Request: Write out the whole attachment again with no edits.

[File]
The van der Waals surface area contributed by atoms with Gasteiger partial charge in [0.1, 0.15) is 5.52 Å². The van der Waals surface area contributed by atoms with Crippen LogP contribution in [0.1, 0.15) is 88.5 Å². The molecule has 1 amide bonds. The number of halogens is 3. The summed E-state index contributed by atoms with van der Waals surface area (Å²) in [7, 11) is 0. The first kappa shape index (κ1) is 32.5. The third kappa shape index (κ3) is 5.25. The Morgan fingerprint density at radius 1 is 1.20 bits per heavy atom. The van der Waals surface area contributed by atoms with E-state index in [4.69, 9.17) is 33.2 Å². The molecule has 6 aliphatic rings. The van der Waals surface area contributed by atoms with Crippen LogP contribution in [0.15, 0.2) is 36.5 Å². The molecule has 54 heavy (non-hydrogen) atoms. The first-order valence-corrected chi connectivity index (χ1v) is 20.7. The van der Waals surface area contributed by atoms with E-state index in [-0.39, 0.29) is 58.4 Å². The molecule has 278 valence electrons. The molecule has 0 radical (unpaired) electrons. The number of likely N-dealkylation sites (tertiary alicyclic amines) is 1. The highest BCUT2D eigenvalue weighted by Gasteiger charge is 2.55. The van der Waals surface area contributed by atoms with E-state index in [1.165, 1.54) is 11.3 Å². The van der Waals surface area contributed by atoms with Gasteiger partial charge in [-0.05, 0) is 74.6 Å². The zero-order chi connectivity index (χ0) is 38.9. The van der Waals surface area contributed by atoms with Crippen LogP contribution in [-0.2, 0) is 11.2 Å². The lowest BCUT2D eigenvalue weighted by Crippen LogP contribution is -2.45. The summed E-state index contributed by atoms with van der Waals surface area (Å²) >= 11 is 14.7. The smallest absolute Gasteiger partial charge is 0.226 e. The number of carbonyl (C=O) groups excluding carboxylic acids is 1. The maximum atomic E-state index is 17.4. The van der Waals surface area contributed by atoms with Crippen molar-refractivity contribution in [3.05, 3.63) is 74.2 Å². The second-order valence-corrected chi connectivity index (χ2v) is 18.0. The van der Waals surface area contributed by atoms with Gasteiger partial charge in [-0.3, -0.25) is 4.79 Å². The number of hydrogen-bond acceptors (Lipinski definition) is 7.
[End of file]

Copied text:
The van der Waals surface area contributed by atoms with Gasteiger partial charge in [0.1, 0.15) is 5.52 Å². The van der Waals surface area contributed by atoms with Crippen LogP contribution in [0.1, 0.15) is 88.5 Å². The molecule has 1 amide bonds. The number of halogens is 3. The summed E-state index contributed by atoms with van der Waals surface area (Å²) in [7, 11) is 0. The first kappa shape index (κ1) is 32.5. The third kappa shape index (κ3) is 5.25. The Morgan fingerprint density at radius 1 is 1.20 bits per heavy atom. The van der Waals surface area contributed by atoms with E-state index in [4.69, 9.17) is 33.2 Å². The molecule has 6 aliphatic rings. The van der Waals surface area contributed by atoms with Crippen LogP contribution in [0.15, 0.2) is 36.5 Å². The molecule has 54 heavy (non-hydrogen) atoms. The first-order valence-corrected chi connectivity index (χ1v) is 20.7. The van der Waals surface area contributed by atoms with E-state index in [-0.39, 0.29) is 58.4 Å². The molecule has 278 valence electrons. The molecule has 0 radical (unpaired) electrons. The number of likely N-dealkylation sites (tertiary alicyclic amines) is 1. The highest BCUT2D eigenvalue weighted by Gasteiger charge is 2.55. The van der Waals surface area contributed by atoms with E-state index in [1.165, 1.54) is 11.3 Å². The van der Waals surface area contributed by atoms with Gasteiger partial charge in [-0.05, 0) is 74.6 Å². The zero-order chi connectivity index (χ0) is 38.9. The van der Waals surface area contributed by atoms with Crippen LogP contribution in [-0.2, 0) is 11.2 Å². The lowest BCUT2D eigenvalue weighted by Crippen LogP contribution is -2.45. The summed E-state index contributed by atoms with van der Waals surface area (Å²) >= 11 is 14.7. The smallest absolute Gasteiger partial charge is 0.226 e. The number of carbonyl (C=O) groups excluding carboxylic acids is 1. The maximum atomic E-state index is 17.4. The van der Waals surface area contributed by atoms with Crippen molar-refractivity contribution in [3.05, 3.63) is 74.2 Å². The second-order valence-corrected chi connectivity index (χ2v) is 18.0. The van der Waals surface area contributed by atoms with Gasteiger partial charge in [-0.3, -0.25) is 4.79 Å². The number of hydrogen-bond acceptors (Lipinski definition) is 7.